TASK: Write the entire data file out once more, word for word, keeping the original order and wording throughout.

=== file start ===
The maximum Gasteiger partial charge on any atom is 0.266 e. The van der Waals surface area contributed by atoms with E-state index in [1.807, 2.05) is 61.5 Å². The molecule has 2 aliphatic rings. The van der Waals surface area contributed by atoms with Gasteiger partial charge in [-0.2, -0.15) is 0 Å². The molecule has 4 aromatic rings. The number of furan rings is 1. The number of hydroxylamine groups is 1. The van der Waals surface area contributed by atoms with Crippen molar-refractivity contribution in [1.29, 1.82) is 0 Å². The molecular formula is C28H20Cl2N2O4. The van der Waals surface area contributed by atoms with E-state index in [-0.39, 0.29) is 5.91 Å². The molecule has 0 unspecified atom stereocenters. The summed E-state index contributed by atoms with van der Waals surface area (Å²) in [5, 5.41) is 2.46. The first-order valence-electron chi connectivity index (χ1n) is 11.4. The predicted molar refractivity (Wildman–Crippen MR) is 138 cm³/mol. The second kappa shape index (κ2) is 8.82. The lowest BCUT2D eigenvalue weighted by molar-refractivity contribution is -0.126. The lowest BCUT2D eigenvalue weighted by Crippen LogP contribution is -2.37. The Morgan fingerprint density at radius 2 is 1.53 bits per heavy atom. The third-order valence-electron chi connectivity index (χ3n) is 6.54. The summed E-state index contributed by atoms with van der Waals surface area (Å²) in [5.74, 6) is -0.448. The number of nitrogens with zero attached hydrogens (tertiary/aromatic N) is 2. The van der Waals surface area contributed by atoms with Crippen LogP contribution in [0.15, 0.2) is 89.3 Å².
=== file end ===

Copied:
The maximum Gasteiger partial charge on any atom is 0.266 e. The van der Waals surface area contributed by atoms with E-state index in [1.807, 2.05) is 61.5 Å². The molecule has 2 aliphatic rings. The van der Waals surface area contributed by atoms with Gasteiger partial charge in [-0.2, -0.15) is 0 Å². The molecule has 4 aromatic rings. The number of furan rings is 1. The number of hydroxylamine groups is 1. The van der Waals surface area contributed by atoms with Crippen molar-refractivity contribution in [1.29, 1.82) is 0 Å². The molecular formula is C28H20Cl2N2O4. The van der Waals surface area contributed by atoms with E-state index in [-0.39, 0.29) is 5.91 Å². The molecule has 0 unspecified atom stereocenters. The summed E-state index contributed by atoms with van der Waals surface area (Å²) in [5, 5.41) is 2.46. The first-order valence-electron chi connectivity index (χ1n) is 11.4. The predicted molar refractivity (Wildman–Crippen MR) is 138 cm³/mol. The second kappa shape index (κ2) is 8.82. The lowest BCUT2D eigenvalue weighted by molar-refractivity contribution is -0.126. The lowest BCUT2D eigenvalue weighted by Crippen LogP contribution is -2.37. The Morgan fingerprint density at radius 2 is 1.53 bits per heavy atom. The third-order valence-electron chi connectivity index (χ3n) is 6.54. The summed E-state index contributed by atoms with van der Waals surface area (Å²) in [5.74, 6) is -0.448. The number of nitrogens with zero attached hydrogens (tertiary/aromatic N) is 2. The van der Waals surface area contributed by atoms with Crippen LogP contribution in [0.15, 0.2) is 89.3 Å².